The third presumptive connecting factor will also require considerable clarification and refinement. The situs or location of a tort is itself so uncertain that it can hardly be said to qualify as a presumption at all, except perhaps in the most obvious cases. Indeed, the “real and substantial connection” test that Van Breda attempted to clarify has its Canadian roots in the 1975 judgment of Dickson J. in Moran v. Pyle. In Moran, the Supreme Court held that a Saskatchewan court had jurisdiction allowing service ex juris to be effected on an Ontario manufacturer that sold an allegedly defective product through the normal channels of trade. The Court in Moran laid down a flexible approach for determining the situs of a tort, stating that “in determining where a tort has been committed, it is unnecessary, and unwise, to have resort to any arbitrary set of rules.” The recognition of a presumptive connecting factor for torts committed in the province in Van Breda therefore simply begs the obvious question of when a tort can be said to have been committed in the province.
On this point, the Court offers no guidance, beyond a general reference to “major” and “minor” elements of the tort. The accidents giving rise to the claims in Van Breda and Charron occurred abroad; however, arguably the damages were suffered (at lest in the case of Charron) in Ontario. LeBel J. expressly refused to recognize damages sustained in the province as a presumptive connecting factor on the policy ground that its recognition would risk “sweeping into that jurisdiction claims that have only a limited relationship with the forum”. However, LeBel J. then distinguished torts “such as defamation”, where “sustaining damage completes the commission of the tort and often tends to locate the tort in the jurisdiction where the damage is sustained.” It is unclear why the location of damages in defamation claims should be more significant than in cases of personal injury. Furthermore, it is entirely unclear after Van Breda how multi-jurisdictional torts such as product liability claims will be analyzed for the purposes of determining whether the torts occurred “in the province”.
In relation to defamation actions, the Court used the presumptive factor of the tort having been committed in the province to find that there was jurisdiction in both Black and Éditions Écosociété. In Black, the Court noted that publication occurred in Ontario when the impugned statements were read, downloaded, and republished. In Éditions Écosociété, the Court found that the fact that 15 copies of the allegedly libelous book were in Ontario libraries (one copy having been checked out) was sufficient, noting that the defendant had also adduced evidence that it had a reputation in Ontario that was of some value. The Court did not comment on which circumstances would support a rebuttal of the presumption of jurisdiction in these types of cases, which could suggest that Ontario may have jurisdiction over defamation disputes even on very limited publication (despite the admonition in Van Breda against “sweeping in” all claims where damages have been suffered in the province). However, the facts of the cases were somewhat unique in that there was evidence that the damage to the plaintiffs’ reputation was strongly tied to Ontario (in particular, in Black, LeBel J. noted that Lord Black had “undertaken not to bring any libel action in any other jurisdiction, and has limited his claim to damages to his reputation in Ontario.”)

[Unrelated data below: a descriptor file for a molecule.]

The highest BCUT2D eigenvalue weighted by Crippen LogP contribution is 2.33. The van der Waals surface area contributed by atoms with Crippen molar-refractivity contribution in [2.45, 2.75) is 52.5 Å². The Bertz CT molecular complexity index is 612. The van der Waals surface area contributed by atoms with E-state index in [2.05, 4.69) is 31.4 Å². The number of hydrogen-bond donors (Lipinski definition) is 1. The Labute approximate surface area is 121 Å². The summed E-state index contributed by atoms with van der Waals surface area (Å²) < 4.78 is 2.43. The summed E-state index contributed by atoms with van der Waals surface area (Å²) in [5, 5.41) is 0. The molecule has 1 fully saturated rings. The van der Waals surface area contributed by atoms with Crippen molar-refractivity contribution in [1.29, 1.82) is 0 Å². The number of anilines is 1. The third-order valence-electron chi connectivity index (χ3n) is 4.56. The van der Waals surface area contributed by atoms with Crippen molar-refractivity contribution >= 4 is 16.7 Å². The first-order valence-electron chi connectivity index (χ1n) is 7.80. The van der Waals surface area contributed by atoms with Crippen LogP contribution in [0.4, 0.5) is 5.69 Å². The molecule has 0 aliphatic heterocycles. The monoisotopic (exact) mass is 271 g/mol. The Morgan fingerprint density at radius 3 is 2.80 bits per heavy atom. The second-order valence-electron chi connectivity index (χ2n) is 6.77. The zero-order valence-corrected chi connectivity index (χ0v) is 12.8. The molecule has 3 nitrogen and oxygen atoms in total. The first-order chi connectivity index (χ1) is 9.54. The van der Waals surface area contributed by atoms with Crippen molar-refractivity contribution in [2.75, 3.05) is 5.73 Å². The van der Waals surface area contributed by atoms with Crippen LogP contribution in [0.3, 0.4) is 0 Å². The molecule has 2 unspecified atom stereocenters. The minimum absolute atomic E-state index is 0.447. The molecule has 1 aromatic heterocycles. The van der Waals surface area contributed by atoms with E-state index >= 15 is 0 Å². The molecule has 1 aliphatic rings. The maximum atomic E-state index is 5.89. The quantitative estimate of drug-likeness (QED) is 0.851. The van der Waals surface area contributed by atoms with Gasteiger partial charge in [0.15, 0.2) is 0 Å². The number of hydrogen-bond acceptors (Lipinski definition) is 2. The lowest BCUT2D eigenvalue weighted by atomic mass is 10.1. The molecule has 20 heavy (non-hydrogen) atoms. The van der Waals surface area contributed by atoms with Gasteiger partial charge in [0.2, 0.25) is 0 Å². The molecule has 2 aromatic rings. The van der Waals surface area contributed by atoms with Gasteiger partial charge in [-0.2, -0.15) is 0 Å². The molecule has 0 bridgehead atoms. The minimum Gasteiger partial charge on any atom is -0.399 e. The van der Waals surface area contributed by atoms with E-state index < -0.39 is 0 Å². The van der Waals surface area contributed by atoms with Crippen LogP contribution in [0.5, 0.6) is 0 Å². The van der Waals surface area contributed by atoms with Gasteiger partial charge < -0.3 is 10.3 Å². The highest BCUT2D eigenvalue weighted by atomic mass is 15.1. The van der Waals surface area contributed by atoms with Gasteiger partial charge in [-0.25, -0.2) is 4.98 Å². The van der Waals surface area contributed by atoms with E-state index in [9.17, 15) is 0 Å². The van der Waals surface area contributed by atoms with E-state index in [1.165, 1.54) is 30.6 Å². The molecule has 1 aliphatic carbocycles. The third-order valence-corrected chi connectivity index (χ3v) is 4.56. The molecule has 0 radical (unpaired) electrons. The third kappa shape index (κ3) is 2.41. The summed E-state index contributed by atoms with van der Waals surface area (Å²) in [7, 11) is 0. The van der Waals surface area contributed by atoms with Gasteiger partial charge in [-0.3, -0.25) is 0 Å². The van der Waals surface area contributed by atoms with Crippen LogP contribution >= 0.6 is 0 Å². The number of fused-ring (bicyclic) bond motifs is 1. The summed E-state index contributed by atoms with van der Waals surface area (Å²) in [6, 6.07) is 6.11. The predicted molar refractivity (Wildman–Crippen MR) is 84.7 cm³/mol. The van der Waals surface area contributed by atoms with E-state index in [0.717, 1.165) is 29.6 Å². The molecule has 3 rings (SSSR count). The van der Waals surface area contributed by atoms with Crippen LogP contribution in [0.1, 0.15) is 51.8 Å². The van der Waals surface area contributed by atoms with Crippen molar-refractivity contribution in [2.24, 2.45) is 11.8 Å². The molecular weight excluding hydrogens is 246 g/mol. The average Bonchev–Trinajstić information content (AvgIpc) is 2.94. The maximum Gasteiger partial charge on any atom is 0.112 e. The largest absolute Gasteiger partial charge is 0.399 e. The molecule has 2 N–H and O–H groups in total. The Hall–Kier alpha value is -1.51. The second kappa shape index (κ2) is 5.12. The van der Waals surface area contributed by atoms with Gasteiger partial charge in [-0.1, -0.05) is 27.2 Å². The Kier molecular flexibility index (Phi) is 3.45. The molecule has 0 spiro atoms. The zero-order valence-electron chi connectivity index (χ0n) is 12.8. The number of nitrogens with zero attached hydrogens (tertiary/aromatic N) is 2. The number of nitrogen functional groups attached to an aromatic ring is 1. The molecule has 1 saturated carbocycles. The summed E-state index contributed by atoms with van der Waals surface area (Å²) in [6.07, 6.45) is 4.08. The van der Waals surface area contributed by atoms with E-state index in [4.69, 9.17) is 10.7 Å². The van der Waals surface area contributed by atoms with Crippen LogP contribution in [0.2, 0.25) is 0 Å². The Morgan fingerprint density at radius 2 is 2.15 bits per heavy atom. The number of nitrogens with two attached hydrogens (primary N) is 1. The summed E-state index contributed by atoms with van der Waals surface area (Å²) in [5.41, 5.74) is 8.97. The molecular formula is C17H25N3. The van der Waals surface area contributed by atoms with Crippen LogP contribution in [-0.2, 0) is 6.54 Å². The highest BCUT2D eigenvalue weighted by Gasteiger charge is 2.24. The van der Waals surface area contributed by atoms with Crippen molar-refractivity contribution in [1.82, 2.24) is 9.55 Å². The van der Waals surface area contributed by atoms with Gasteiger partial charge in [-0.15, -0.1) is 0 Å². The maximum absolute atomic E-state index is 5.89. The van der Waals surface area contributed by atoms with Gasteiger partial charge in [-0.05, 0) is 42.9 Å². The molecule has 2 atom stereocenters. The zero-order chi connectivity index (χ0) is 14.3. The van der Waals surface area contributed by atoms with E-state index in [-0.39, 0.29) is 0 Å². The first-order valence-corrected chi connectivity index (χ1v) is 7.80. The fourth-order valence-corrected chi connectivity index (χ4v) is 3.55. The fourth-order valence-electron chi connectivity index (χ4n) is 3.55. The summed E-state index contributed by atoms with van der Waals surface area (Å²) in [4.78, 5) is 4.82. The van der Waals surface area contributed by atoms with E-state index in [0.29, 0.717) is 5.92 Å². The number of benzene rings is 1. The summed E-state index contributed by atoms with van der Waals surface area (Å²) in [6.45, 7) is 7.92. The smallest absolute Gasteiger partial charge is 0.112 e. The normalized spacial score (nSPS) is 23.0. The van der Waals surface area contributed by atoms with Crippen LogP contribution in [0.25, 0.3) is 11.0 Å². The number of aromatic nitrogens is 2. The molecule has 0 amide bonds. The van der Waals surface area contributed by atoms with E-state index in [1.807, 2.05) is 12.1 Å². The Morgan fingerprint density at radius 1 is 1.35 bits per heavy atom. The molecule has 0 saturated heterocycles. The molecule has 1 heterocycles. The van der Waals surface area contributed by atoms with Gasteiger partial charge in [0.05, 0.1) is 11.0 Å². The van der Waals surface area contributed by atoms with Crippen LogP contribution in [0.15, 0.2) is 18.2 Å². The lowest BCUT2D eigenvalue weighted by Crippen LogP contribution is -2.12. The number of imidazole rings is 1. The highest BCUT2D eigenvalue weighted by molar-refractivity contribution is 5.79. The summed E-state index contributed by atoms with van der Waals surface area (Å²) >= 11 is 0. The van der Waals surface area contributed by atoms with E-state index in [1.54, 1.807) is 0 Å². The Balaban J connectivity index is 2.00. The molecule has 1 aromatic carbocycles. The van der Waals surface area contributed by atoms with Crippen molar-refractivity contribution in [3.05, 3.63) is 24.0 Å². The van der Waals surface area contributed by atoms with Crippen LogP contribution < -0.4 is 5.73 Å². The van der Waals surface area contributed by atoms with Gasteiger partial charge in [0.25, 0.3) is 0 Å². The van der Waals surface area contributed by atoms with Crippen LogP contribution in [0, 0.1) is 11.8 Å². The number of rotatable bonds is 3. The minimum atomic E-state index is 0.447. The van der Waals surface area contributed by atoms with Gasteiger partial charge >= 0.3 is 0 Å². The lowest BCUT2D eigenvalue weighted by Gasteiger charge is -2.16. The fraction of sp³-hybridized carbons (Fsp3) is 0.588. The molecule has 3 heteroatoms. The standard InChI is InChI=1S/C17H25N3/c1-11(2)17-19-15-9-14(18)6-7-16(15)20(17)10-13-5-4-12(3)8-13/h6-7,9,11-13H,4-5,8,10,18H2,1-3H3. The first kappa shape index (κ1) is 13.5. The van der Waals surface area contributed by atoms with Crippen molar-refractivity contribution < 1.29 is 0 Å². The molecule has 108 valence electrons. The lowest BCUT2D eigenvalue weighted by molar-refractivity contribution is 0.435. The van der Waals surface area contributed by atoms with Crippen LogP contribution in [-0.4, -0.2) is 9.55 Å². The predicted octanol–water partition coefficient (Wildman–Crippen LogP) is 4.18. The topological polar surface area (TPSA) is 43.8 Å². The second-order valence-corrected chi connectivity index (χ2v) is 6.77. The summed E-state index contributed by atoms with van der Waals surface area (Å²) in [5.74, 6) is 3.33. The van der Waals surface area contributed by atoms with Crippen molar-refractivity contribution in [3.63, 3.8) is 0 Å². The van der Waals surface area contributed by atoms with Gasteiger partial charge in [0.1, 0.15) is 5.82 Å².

Accordingly, while a categorical approach may appear on the surface to provide considerable certainty and predictability, there will be ample room for the creativity of parties and their counsel to debate about whether the claim falls within a presumptive connecting factor. Assuming that the claim falls within a presumed connecting factor, it then remains open to the defendant to argue that the connection is insufficient on the facts. Finally, plaintiffs can attempt to demonstrate that a new factor should be given presumptive effect.